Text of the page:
Western video game publishers chasing the Chinese market were just hit with a massive setback as the Chinese government announced new regulations for minors. The New York Times reports in addition to a 10pm digital curfew, children will have limitations placed on how much they can spend and how long they can play per day.
Unless the Chinese desire to earn the ire of their government children will be limited to playing 90 minutes per day on weekdays, but can enjoy a generous 3 hours of play on the weekend and holidays. For Western companies greedily rubbing their hands together at the idea this will mean microtransaction time savers will be in extreme demand there is disappointment coming. The new regulations limit the amount of money children can spend from between $28 at younger ages to $57 at older ages, per month. That’s right, not a day, not a week; children the most easily exploited group in gaming are limited to $57 a month or $1.90 a day on all skins, time savors, loot boxes, etc.
Analysts and parents already are arguing children will find a way around these new regulations, but that might not be as easy as it sounds. In the West it is a “duh” moment, if you can’t buy it have an adult buy it for you or work around parental controls. In China where there is a social credit system, how many parents are going to be willing to allow their children to use their ID as children must now use their real names for their accounts? Risking their social credit scores for excessive video game play if the government doesn’t wise up to what’s going on or for allowing your child to skirt the law.
One parent talking to the Times noted that this will mean his child will just play more offline games, so until China implements an always online requirement for all their games or until tracking software will be utilized in all consoles, children will have alternatives. This doesn’t bode well for Western publishers looking to tap the Chinese market as all microtransactions will require an online connection and will be counted against their spending limit.
Yang Bingden offered the most sensible answer to the problem: that instead of focusing on making things illegal and regulating them, they should be developing alternatives for children to engage in. Though equally, he’s the parent so shouldn’t it be his job to find alternatives for his son? Critics and the Western industry will scoff at the notion that in the zeitgeist of the west the notion of our consumerist way of life is being rethought and questioned.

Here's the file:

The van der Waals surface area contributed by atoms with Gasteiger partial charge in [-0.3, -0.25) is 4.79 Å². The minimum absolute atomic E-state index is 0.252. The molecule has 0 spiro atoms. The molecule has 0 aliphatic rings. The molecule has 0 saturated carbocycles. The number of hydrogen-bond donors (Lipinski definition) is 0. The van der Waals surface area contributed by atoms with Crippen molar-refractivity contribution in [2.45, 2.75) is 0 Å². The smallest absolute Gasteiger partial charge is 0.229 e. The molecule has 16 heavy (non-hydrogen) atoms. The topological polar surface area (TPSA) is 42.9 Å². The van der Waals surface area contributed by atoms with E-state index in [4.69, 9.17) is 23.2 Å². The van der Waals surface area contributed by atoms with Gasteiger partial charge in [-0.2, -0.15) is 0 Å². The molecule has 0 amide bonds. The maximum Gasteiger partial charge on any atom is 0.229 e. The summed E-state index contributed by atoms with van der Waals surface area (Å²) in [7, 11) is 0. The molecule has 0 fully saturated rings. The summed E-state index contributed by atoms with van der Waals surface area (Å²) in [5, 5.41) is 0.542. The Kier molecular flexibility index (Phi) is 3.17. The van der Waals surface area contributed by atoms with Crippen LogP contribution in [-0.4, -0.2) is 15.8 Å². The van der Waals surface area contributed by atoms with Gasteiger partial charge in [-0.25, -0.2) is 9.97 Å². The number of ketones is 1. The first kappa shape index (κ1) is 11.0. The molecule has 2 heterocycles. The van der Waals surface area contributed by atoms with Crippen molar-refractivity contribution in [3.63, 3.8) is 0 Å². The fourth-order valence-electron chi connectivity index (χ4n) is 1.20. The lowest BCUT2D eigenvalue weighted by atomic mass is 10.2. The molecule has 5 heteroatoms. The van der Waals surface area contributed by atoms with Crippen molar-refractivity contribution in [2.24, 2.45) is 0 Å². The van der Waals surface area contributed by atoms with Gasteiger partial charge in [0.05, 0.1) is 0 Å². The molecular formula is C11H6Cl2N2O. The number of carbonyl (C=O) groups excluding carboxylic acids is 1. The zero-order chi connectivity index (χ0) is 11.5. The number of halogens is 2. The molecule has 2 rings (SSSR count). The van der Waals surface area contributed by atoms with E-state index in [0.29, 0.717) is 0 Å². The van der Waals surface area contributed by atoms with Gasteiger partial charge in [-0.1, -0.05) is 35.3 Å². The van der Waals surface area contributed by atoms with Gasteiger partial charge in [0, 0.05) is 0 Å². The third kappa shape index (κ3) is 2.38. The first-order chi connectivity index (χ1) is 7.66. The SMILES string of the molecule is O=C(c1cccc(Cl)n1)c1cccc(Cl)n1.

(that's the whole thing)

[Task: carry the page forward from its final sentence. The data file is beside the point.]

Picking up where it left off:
Increasingly the Chinese government views video games as a poison onto their culture. To understand this one needs to understand their president Xi Jinping. From a the leaked CIA profile we learned the man views consumerism and consumerist culture as a rot onto society that destroys traditional values that he sees as necessary for Chinese civilization to continue to exist. There is a certain logic to this, if deficit spending did not exist most U.S., states would be both bankrupt and failed today. Already Illinois, California, and New York City are heading to insolvency and default on their obligations. This dodging of responsibilities allows states to promote a consumerist culture of spend spend spend, without having to manage inflation or the economy with any level of care.
For the west a complete collapse will be something somewhat new. Aside from Weimar Germany’s hyper inflation and Venezuela’s socialist failings the West does not have many practical examples of a civilization collapsing. China in comparison has been in a state of conflict or under foreign rule more than it has enjoyed periods of stability. Like him or hate him his position draws from thousands of years of Chinese instability. To him the consumerist culture the West propagates is a threat to the moral fabric of his society that will lead them back to a period of instability. As a result he calls it publicly a poison and hates it regardless of how much his citizens disagree.
For Western consumers tired of the AAA industry’s shady monetization tactics that they increasingly view China as a dumping ground for, this is a boon. Not only does Xi Jinping hate the industry, but he especially hates the Western industry’s practices for their exploitative nature. As revenue continues to decline in the West the great hope of exploiting the Chinese has effectively died. Thanks in part to the social credit system and more so now under these new regulations.
How these new regulations will change the gaming industry will be seen in time. No doubt AAA companies are now in a panic as China dropped harsher regulations than any Western nation has contemplated in the pursuit of regulating microtransactions and loot boxes. Interesting times ahead.